T1International in Kenya: Part 2

T1International in Kenya: Part 2

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T1International had the opportunity to visit Kenya, supporting an NCD Child advocacy workshop there. While in Eldoret, we visited the diabetes clinic and then headed to Nairobi to spend some time with our type 1 Global Advocate, Mbolonzi. This is part 2 of our series of blog posts summarizing experiences in Kenya.

As a member of the NCD Child Advisory Group, Elizabeth was on the faculty of the NCD Child Leadership Advocacy Training that took part in Eldoret. Working with other advisory council members, the team supported the planning and execution of the workshop. Elizabeth shares some highlights from the training below.

The two day advocacy training workshop brought together a mix of pediatricians, civil society organisations, and youth advocates to share experiences and create an advocacy action plan for change. We were very excited to have a significant youth representation at this event. Several of the youth representatives are affected by NCDs themselves, or work passionately in the area of NCDs. We were able to hear from many of them throughout the two days about their real-life experiences as advocates making change.

Before the participants started work on their action plans and setting their goals, we heard from a variety of speakers about topics related to NCDS, the Sustainable Development Goals, working in partnership, finding opportunities to advocate, and setting priorities.

We were also lucky to have Dr. Kibachio Joseph Mwangi, Head of Division of NCDs in Kenyan Ministry of Health with us at the event. He spoke in detail about the challenges and rewards of being an advocate, and shared some valuable insight into the perspective of someone working within the government.

In particular, there were three young people living with type 1 diabetes from Ethiopia and Kenya taking part in the training. It was great to hear about their passion to make care and treatment for people with diabetes better, and I am so glad that they had the opportunity to learn more about creating an action plan for their advocacy back home.

Dr. Kibachio spoke about an advocates role in influencing a politician. He explained that to get the change you want to see, you have got to make the the politician think it was their idea. He noted that you might not get the credit for any positive outcomes or progress made – that will go to the politician – but as long as change is happening, the accolades don’t matter. He put it this way: ”As the mannequin of a politician, I shrink as he shines, but at the end of the day my idea gets the recognition.” He also stressed the importance of engaging with politicians because, ”we are at the mercy of them.”

”No one is born an advocate, you have to practice.”

Dr. Kibachio also shared with us his 10 Commandments of Advocacy. These are tips for engaging policy-makers and he recommended that they must be considered and practiced in order to be a effective advocate. I think they are hugely useful for anyone wanting to change something in diabetes.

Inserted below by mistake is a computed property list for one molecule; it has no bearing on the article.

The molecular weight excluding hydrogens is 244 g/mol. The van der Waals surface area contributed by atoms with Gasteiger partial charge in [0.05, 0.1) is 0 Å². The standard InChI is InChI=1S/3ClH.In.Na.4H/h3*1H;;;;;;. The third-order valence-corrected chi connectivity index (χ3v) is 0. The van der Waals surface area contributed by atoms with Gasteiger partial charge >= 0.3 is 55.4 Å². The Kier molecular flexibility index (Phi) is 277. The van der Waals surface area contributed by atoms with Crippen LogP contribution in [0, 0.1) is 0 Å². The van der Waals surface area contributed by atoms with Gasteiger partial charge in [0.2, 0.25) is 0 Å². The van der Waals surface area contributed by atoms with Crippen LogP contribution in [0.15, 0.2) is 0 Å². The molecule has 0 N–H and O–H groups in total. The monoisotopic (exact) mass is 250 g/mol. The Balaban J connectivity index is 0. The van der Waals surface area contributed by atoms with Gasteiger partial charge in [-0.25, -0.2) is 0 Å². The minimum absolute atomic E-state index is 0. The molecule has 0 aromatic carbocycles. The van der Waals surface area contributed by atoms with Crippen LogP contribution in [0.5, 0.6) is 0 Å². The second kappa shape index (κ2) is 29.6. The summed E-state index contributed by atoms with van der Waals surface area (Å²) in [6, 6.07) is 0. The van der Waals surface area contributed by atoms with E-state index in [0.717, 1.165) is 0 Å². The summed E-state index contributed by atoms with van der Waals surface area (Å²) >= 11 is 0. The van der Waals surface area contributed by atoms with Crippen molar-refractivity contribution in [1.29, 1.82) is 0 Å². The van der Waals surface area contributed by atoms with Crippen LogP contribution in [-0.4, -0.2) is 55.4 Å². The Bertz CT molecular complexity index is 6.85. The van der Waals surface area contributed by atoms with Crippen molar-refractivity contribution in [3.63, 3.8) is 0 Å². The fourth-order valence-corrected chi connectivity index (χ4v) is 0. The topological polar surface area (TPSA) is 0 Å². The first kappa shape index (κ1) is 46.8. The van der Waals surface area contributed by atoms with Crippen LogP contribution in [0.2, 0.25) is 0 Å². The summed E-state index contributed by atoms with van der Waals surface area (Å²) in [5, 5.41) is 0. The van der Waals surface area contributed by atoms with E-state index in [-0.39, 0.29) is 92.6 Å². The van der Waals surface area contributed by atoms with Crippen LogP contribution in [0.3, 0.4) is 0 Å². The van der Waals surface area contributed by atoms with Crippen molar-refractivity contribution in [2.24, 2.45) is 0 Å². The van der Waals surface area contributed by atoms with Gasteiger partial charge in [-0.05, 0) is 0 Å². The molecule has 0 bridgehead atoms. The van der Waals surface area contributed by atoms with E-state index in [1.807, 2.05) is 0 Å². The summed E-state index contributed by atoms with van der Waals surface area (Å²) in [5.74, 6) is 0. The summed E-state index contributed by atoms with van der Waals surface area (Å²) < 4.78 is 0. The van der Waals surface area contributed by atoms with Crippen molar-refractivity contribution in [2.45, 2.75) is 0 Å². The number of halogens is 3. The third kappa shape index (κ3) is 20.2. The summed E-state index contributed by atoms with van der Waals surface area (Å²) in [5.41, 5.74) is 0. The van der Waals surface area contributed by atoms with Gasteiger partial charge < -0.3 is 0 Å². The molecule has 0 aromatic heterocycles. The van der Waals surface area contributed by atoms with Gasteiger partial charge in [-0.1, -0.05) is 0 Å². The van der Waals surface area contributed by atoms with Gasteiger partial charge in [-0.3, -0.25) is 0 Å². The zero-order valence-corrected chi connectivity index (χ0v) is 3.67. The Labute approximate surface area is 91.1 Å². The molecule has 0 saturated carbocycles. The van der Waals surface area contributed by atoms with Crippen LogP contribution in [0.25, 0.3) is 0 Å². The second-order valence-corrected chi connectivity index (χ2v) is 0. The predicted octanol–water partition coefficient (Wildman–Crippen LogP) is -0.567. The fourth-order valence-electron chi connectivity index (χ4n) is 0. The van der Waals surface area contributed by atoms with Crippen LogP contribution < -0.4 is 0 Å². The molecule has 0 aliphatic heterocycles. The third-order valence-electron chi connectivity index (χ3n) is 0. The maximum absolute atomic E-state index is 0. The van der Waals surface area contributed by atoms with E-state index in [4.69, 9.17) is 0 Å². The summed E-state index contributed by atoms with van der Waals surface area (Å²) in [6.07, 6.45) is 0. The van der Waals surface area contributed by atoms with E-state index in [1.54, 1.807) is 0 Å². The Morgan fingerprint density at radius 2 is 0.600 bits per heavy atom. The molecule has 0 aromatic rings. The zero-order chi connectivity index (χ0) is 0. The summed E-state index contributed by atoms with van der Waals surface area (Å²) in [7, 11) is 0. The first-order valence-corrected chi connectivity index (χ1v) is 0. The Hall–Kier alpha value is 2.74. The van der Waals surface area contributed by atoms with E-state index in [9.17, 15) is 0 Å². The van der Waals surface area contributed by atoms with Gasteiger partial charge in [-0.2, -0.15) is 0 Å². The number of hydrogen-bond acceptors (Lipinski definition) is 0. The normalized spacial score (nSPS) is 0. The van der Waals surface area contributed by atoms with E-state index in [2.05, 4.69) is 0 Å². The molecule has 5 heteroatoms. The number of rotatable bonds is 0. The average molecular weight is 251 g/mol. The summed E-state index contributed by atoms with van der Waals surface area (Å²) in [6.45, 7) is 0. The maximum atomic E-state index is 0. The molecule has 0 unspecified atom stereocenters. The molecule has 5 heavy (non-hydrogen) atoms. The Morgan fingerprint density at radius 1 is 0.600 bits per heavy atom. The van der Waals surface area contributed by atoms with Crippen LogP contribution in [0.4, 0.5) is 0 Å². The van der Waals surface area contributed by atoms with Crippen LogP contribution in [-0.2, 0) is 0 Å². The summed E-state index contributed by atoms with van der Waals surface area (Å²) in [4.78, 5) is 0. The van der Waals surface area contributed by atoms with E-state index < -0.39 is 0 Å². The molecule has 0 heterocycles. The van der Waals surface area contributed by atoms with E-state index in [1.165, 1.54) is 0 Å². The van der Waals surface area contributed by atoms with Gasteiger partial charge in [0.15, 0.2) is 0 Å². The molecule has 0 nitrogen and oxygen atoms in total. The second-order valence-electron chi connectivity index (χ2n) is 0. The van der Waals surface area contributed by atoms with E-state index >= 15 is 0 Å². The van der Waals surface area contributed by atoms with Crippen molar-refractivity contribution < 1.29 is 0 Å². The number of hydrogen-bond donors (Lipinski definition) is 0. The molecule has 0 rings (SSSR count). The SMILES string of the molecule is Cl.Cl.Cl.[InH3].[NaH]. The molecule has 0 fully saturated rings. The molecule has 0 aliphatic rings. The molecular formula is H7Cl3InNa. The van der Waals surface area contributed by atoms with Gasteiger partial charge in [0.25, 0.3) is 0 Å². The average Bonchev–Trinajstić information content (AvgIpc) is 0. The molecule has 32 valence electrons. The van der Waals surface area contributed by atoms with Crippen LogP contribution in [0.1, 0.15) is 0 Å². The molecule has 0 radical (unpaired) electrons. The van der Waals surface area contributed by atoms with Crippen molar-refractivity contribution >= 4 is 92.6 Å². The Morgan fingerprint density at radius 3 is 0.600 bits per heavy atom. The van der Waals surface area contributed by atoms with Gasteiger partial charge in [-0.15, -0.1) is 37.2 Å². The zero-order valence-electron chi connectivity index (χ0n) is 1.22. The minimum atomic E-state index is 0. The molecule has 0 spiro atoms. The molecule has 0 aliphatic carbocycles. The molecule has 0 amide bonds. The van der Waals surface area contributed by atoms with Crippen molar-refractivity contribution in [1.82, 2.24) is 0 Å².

• Work on your communication skills – buy a mirror and practice speaking in front of it!
  • Be knowledgeable but not condescending, passionate but not too emotional – otherwise the policymaker might get turned off.
  • Time is precious and the policymaker has a very full schedule – make sure you are prepared and organised (have your elevator pitch ready so that you can be clear and engaging about what you want when you find yourself face to face with a policymaker).
  • Your priority is not theirs – make sure they understand why it should be their priority.
  • Know how the system works – the policymaker doesn’t want to spend time trying to teach you about these things, so do you research to make sure you understand the decision-making process and who you need to talk to.
  • Come with solutions, not just problems.
  • Be assertive but patient – you may be very very angry or upset, but if you don’t appear tempered this will also be a red light to the policymaker.
  • Be flexible and adaptable – you might not get what you want the first time, but you have to persist and show that you are willing to bend.
  • Be part of a legion – you make more impact in a bigger group that is calling for change because a policymaker won’t care too much about one person’s problem.
  • Respect the neck, it turns the head – even if you don’t like the policymaker, you must get them to use your ideas in order to accomplish your goals.

Thanks to NCD Child and The Kenya Paediatric Association for making this workshop possible.

Part 1 of T1International in Kenya: Eldoret clinic visit

Part 3 of T1International in Kenya: Type 1 Meet up

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I was diagnosed with type 1 diabetes in my early 20's, just when I was preparing to join college. Things turned upside down at that time because my parents could not afford to take me to college and at the same time pay for my insulin and all the tests required. I never went to college because of the costs associated with my diabetes. Read more

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